"I know what it feels like when people get my culture wrong."
NBA star Jeremy Lin has written a 1,500-word essay about his new haircut and cultural appropriation.
Published on The Players Tribune, the Brooklyn Nets point guard’s piece is titled So … About My Hair. In the 1,500 word essay, Lin explains that he initially didn’t think anyone would care about his haircut.
“I never thought I’d ever think so much about hair,” he writes. “Honestly, at first I was surprised anyone would care what I did with my hair.”
However, it would later occur to him that his choice of getting dreadlocks could result in him being accused of cultural appropriation.
“At first I didn’t see the connection between my own hair and cultural appropriation,” Lin admits. ” Growing up, I’d only ever picked from one or two hairstyles that were popular among my friends and family at the time.”
Nonetheless, he explains that he personally understands the impact of cultural appropriation. “As an Asian-American, I do know something about cultural appropriation,” Lin states. “I know what it feels like when people get my culture wrong. I know how much it bothers me when Hollywood relegates Asian people to token sidekicks, or worse, when it takes Asian stories and tells them without Asian people.”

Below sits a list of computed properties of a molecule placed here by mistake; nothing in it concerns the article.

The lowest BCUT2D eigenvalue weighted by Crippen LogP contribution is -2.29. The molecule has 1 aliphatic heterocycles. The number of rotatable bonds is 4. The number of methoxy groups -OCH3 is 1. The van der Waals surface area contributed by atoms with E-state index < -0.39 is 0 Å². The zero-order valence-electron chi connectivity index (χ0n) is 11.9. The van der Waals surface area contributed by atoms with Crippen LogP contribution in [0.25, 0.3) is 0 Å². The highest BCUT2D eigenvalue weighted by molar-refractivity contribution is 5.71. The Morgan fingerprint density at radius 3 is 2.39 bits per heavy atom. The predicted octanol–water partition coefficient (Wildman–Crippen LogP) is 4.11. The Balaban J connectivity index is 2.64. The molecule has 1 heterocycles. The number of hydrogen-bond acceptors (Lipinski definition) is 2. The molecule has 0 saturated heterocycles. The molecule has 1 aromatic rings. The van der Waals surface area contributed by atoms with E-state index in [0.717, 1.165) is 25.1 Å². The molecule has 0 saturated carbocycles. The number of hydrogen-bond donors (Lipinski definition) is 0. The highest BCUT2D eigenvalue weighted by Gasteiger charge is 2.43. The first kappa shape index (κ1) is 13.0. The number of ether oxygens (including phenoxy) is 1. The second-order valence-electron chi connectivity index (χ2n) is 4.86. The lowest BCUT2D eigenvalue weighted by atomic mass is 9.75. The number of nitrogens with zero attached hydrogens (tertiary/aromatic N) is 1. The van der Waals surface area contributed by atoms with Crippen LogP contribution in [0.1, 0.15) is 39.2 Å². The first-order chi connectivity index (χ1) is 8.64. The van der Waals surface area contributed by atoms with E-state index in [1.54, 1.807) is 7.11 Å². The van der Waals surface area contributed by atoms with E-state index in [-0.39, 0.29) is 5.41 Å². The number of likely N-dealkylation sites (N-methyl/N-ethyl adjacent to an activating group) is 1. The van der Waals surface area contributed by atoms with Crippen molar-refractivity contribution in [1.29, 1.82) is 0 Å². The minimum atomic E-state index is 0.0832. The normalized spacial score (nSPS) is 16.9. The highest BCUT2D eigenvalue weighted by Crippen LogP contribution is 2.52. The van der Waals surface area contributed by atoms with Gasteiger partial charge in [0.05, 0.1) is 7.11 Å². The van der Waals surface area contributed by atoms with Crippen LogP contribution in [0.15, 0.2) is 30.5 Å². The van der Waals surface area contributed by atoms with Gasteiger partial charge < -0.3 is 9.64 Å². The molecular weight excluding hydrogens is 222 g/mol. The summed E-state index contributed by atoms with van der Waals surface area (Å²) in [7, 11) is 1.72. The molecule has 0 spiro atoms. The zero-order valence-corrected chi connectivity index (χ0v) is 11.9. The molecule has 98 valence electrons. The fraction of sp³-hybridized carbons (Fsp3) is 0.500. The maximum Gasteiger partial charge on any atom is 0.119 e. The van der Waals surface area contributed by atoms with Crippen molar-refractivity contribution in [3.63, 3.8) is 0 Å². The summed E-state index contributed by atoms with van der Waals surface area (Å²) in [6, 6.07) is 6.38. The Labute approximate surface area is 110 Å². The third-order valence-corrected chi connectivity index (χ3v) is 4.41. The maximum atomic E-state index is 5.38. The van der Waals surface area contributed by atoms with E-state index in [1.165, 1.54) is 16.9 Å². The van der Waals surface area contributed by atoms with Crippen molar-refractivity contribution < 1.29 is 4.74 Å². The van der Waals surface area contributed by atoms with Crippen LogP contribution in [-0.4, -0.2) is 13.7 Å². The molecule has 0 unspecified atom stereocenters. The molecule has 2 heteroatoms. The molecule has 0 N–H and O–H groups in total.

The 29-year-old Asian-American revealed how he had been hurt by racial stereotypes in the past.
“I know how it feels when people don’t take the time to understand the people and history behind my culture. I’ve felt how hurtful it is when people reduce us to stereotypes of Bruce Lee or “shrimp fried rice.” It’s easy to brush some of these things off as “jokes,” but eventually they add up. And the full effect of them can make you feel like you’re worth less than others, and that your voice matters less than others.”
Consequently, Lin says he would never do the same to others. “So of course, I never want to do that to another culture.”
However, Lin doesn’t feel that his hair would affect anyone else anyway. “But I had never really deeply considered how something as seemingly personal as my hair — as an Asian-American NBA player — could affect anyone else,” he says.
Lin adds that the help of his teammates and friends has allowed him to consider the situation more. “I’m really grateful to my teammates and friends for being willing to help me talk through such a difficult subject, one that I’m still learning about and working my way through.”
“The conversations I had weren’t always very comfortable, and at times I know I didn’t say the right things. But I’m glad I had them – because I know as an Asian-American how rare it is for people to ask me about my heritage beyond a surface level.”